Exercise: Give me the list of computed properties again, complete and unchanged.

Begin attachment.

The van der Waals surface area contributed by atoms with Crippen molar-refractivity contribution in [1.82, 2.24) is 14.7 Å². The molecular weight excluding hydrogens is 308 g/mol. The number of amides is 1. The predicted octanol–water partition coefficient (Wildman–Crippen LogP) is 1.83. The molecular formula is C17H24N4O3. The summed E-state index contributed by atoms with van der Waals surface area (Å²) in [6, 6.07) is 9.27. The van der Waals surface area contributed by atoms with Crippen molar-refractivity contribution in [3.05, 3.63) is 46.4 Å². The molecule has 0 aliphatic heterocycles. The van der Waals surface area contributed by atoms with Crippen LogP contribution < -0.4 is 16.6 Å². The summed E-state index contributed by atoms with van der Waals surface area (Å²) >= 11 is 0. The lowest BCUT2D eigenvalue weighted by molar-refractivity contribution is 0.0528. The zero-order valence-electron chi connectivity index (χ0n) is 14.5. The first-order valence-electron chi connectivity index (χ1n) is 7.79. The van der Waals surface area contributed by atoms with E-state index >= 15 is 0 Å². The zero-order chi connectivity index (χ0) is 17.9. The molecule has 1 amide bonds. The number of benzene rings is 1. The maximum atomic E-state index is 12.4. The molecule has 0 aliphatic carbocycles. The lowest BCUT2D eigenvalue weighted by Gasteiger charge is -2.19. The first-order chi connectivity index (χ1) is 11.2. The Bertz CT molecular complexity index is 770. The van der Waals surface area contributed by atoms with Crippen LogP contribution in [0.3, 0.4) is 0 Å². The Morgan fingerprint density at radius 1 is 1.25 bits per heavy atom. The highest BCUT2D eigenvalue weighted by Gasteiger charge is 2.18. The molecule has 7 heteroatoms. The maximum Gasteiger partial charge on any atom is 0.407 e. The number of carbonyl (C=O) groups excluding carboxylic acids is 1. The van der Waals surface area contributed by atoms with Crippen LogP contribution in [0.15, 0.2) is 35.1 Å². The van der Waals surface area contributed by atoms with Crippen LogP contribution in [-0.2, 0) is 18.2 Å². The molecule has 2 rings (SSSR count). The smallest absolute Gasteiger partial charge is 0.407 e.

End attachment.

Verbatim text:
The van der Waals surface area contributed by atoms with Crippen molar-refractivity contribution in [1.82, 2.24) is 14.7 Å². The molecular weight excluding hydrogens is 308 g/mol. The number of amides is 1. The predicted octanol–water partition coefficient (Wildman–Crippen LogP) is 1.83. The molecular formula is C17H24N4O3. The summed E-state index contributed by atoms with van der Waals surface area (Å²) in [6, 6.07) is 9.27. The van der Waals surface area contributed by atoms with Crippen molar-refractivity contribution in [3.05, 3.63) is 46.4 Å². The molecule has 0 aliphatic heterocycles. The van der Waals surface area contributed by atoms with Crippen LogP contribution < -0.4 is 16.6 Å². The summed E-state index contributed by atoms with van der Waals surface area (Å²) >= 11 is 0. The lowest BCUT2D eigenvalue weighted by molar-refractivity contribution is 0.0528. The zero-order valence-electron chi connectivity index (χ0n) is 14.5. The first-order valence-electron chi connectivity index (χ1n) is 7.79. The van der Waals surface area contributed by atoms with E-state index >= 15 is 0 Å². The zero-order chi connectivity index (χ0) is 17.9. The molecule has 1 amide bonds. The number of benzene rings is 1. The maximum atomic E-state index is 12.4. The molecule has 0 aliphatic carbocycles. The lowest BCUT2D eigenvalue weighted by Gasteiger charge is -2.19. The first-order chi connectivity index (χ1) is 11.2. The Bertz CT molecular complexity index is 770. The van der Waals surface area contributed by atoms with Crippen LogP contribution in [0.3, 0.4) is 0 Å². The Morgan fingerprint density at radius 1 is 1.25 bits per heavy atom. The highest BCUT2D eigenvalue weighted by Gasteiger charge is 2.18. The molecule has 7 heteroatoms. The maximum Gasteiger partial charge on any atom is 0.407 e. The number of carbonyl (C=O) groups excluding carboxylic acids is 1. The van der Waals surface area contributed by atoms with Crippen LogP contribution in [0.15, 0.2) is 35.1 Å². The van der Waals surface area contributed by atoms with Crippen LogP contribution in [-0.2, 0) is 18.2 Å². The molecule has 2 rings (SSSR count). The smallest absolute Gasteiger partial charge is 0.407 e.